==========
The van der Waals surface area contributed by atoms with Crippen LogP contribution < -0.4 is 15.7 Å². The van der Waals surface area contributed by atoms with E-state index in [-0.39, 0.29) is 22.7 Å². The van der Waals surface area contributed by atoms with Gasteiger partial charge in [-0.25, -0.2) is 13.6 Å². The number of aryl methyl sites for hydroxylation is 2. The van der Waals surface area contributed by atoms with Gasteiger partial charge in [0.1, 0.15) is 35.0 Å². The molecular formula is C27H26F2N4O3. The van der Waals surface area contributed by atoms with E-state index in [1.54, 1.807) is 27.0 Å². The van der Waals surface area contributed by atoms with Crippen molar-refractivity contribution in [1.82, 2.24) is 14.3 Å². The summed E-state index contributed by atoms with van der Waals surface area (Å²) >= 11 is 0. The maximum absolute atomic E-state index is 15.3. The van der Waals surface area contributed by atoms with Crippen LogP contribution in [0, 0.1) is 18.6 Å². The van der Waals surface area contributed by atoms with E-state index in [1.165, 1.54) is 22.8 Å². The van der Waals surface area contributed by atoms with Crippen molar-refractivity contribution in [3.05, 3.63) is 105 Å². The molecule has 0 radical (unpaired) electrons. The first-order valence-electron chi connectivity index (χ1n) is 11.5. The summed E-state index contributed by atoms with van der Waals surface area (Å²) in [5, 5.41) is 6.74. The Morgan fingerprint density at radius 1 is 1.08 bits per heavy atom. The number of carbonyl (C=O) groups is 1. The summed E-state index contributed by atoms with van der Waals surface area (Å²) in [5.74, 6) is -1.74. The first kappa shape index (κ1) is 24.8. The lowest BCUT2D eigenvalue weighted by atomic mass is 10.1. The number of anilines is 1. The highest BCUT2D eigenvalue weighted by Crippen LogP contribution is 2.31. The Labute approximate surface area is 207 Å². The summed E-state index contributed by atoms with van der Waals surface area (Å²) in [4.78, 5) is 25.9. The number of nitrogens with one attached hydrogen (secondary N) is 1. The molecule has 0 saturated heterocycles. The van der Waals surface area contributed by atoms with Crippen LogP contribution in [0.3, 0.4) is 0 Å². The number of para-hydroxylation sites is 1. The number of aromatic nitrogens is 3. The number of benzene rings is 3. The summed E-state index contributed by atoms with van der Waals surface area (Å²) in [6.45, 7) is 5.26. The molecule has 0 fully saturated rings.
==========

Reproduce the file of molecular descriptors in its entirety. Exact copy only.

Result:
The van der Waals surface area contributed by atoms with Crippen LogP contribution < -0.4 is 15.7 Å². The van der Waals surface area contributed by atoms with E-state index in [-0.39, 0.29) is 22.7 Å². The van der Waals surface area contributed by atoms with Gasteiger partial charge in [-0.25, -0.2) is 13.6 Å². The number of aryl methyl sites for hydroxylation is 2. The van der Waals surface area contributed by atoms with Gasteiger partial charge in [0.1, 0.15) is 35.0 Å². The molecular formula is C27H26F2N4O3. The van der Waals surface area contributed by atoms with E-state index in [1.54, 1.807) is 27.0 Å². The van der Waals surface area contributed by atoms with Crippen molar-refractivity contribution in [1.82, 2.24) is 14.3 Å². The summed E-state index contributed by atoms with van der Waals surface area (Å²) >= 11 is 0. The maximum absolute atomic E-state index is 15.3. The van der Waals surface area contributed by atoms with Crippen LogP contribution in [0, 0.1) is 18.6 Å². The van der Waals surface area contributed by atoms with E-state index in [1.165, 1.54) is 22.8 Å². The van der Waals surface area contributed by atoms with Crippen molar-refractivity contribution in [3.05, 3.63) is 105 Å². The molecule has 0 radical (unpaired) electrons. The first-order valence-electron chi connectivity index (χ1n) is 11.5. The summed E-state index contributed by atoms with van der Waals surface area (Å²) in [5, 5.41) is 6.74. The Morgan fingerprint density at radius 1 is 1.08 bits per heavy atom. The number of carbonyl (C=O) groups is 1. The summed E-state index contributed by atoms with van der Waals surface area (Å²) in [5.74, 6) is -1.74. The first kappa shape index (κ1) is 24.8. The lowest BCUT2D eigenvalue weighted by atomic mass is 10.1. The number of anilines is 1. The highest BCUT2D eigenvalue weighted by Crippen LogP contribution is 2.31. The Labute approximate surface area is 207 Å². The summed E-state index contributed by atoms with van der Waals surface area (Å²) in [4.78, 5) is 25.9. The number of nitrogens with one attached hydrogen (secondary N) is 1. The molecule has 0 saturated heterocycles. The van der Waals surface area contributed by atoms with Crippen LogP contribution in [0.3, 0.4) is 0 Å². The number of para-hydroxylation sites is 1. The number of aromatic nitrogens is 3. The number of benzene rings is 3. The summed E-state index contributed by atoms with van der Waals surface area (Å²) in [6.45, 7) is 5.26. The molecule has 0 fully saturated rings.